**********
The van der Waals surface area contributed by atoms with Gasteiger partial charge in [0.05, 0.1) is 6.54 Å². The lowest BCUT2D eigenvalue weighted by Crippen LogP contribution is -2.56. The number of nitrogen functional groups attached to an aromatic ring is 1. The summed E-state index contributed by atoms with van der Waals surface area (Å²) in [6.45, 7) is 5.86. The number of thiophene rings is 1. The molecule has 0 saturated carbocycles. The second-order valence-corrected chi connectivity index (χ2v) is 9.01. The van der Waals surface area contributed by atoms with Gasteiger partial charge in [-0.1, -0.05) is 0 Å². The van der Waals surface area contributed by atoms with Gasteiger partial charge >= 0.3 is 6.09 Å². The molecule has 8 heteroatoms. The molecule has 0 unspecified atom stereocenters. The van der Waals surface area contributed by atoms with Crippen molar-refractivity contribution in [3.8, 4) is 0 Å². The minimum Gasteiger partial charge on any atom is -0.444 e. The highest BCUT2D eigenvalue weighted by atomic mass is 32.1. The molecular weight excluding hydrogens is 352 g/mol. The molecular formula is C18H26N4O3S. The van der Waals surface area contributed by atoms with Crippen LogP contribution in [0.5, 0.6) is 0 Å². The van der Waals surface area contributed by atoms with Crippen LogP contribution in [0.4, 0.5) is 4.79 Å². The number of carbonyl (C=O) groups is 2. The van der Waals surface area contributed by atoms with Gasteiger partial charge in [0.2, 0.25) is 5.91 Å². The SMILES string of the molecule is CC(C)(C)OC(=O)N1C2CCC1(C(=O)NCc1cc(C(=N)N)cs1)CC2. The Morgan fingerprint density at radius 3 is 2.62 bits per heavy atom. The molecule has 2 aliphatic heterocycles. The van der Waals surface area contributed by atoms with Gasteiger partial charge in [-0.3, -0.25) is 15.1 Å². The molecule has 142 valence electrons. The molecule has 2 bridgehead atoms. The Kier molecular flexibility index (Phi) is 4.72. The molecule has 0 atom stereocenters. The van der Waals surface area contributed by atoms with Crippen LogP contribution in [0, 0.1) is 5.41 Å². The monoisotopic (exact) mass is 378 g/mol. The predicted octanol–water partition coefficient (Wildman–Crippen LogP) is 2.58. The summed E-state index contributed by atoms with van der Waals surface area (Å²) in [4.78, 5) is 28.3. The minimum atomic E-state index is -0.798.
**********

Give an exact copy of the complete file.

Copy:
The van der Waals surface area contributed by atoms with Gasteiger partial charge in [0.05, 0.1) is 6.54 Å². The lowest BCUT2D eigenvalue weighted by Crippen LogP contribution is -2.56. The number of nitrogen functional groups attached to an aromatic ring is 1. The summed E-state index contributed by atoms with van der Waals surface area (Å²) in [6.45, 7) is 5.86. The number of thiophene rings is 1. The molecule has 0 saturated carbocycles. The second-order valence-corrected chi connectivity index (χ2v) is 9.01. The van der Waals surface area contributed by atoms with Gasteiger partial charge in [-0.1, -0.05) is 0 Å². The van der Waals surface area contributed by atoms with Gasteiger partial charge >= 0.3 is 6.09 Å². The molecule has 8 heteroatoms. The molecule has 0 unspecified atom stereocenters. The van der Waals surface area contributed by atoms with Crippen molar-refractivity contribution in [3.8, 4) is 0 Å². The minimum Gasteiger partial charge on any atom is -0.444 e. The highest BCUT2D eigenvalue weighted by atomic mass is 32.1. The molecular weight excluding hydrogens is 352 g/mol. The molecular formula is C18H26N4O3S. The van der Waals surface area contributed by atoms with Crippen LogP contribution in [0.5, 0.6) is 0 Å². The van der Waals surface area contributed by atoms with Crippen LogP contribution in [0.4, 0.5) is 4.79 Å². The number of carbonyl (C=O) groups is 2. The van der Waals surface area contributed by atoms with Gasteiger partial charge in [0.2, 0.25) is 5.91 Å². The SMILES string of the molecule is CC(C)(C)OC(=O)N1C2CCC1(C(=O)NCc1cc(C(=N)N)cs1)CC2. The Morgan fingerprint density at radius 3 is 2.62 bits per heavy atom. The molecule has 2 aliphatic heterocycles. The van der Waals surface area contributed by atoms with Gasteiger partial charge in [-0.3, -0.25) is 15.1 Å². The molecule has 142 valence electrons. The molecule has 2 bridgehead atoms. The Kier molecular flexibility index (Phi) is 4.72. The molecule has 0 atom stereocenters. The van der Waals surface area contributed by atoms with Crippen LogP contribution in [0, 0.1) is 5.41 Å². The monoisotopic (exact) mass is 378 g/mol. The predicted octanol–water partition coefficient (Wildman–Crippen LogP) is 2.58. The summed E-state index contributed by atoms with van der Waals surface area (Å²) in [4.78, 5) is 28.3. The minimum atomic E-state index is -0.798.